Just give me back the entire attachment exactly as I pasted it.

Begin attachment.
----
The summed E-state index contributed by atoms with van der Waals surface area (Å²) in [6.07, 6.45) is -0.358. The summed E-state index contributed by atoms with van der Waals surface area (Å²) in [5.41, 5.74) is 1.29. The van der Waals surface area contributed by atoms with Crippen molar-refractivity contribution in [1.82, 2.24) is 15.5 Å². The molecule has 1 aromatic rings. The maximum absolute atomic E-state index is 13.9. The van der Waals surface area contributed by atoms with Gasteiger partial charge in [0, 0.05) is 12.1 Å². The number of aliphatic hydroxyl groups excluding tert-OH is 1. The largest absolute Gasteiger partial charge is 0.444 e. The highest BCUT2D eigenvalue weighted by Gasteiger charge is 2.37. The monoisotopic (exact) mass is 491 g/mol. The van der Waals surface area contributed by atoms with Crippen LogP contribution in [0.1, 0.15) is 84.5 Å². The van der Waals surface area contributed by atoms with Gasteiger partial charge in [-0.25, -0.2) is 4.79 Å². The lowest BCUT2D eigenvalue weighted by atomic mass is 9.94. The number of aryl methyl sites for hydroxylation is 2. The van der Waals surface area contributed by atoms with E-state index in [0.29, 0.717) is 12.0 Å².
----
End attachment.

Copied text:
The summed E-state index contributed by atoms with van der Waals surface area (Å²) in [6.07, 6.45) is -0.358. The summed E-state index contributed by atoms with van der Waals surface area (Å²) in [5.41, 5.74) is 1.29. The van der Waals surface area contributed by atoms with Crippen molar-refractivity contribution in [1.82, 2.24) is 15.5 Å². The molecule has 1 aromatic rings. The maximum absolute atomic E-state index is 13.9. The van der Waals surface area contributed by atoms with Gasteiger partial charge in [0, 0.05) is 12.1 Å². The number of aliphatic hydroxyl groups excluding tert-OH is 1. The largest absolute Gasteiger partial charge is 0.444 e. The highest BCUT2D eigenvalue weighted by Gasteiger charge is 2.37. The monoisotopic (exact) mass is 491 g/mol. The van der Waals surface area contributed by atoms with Crippen LogP contribution in [0.1, 0.15) is 84.5 Å². The van der Waals surface area contributed by atoms with Gasteiger partial charge in [-0.25, -0.2) is 4.79 Å². The lowest BCUT2D eigenvalue weighted by atomic mass is 9.94. The number of aryl methyl sites for hydroxylation is 2. The van der Waals surface area contributed by atoms with E-state index in [0.29, 0.717) is 12.0 Å².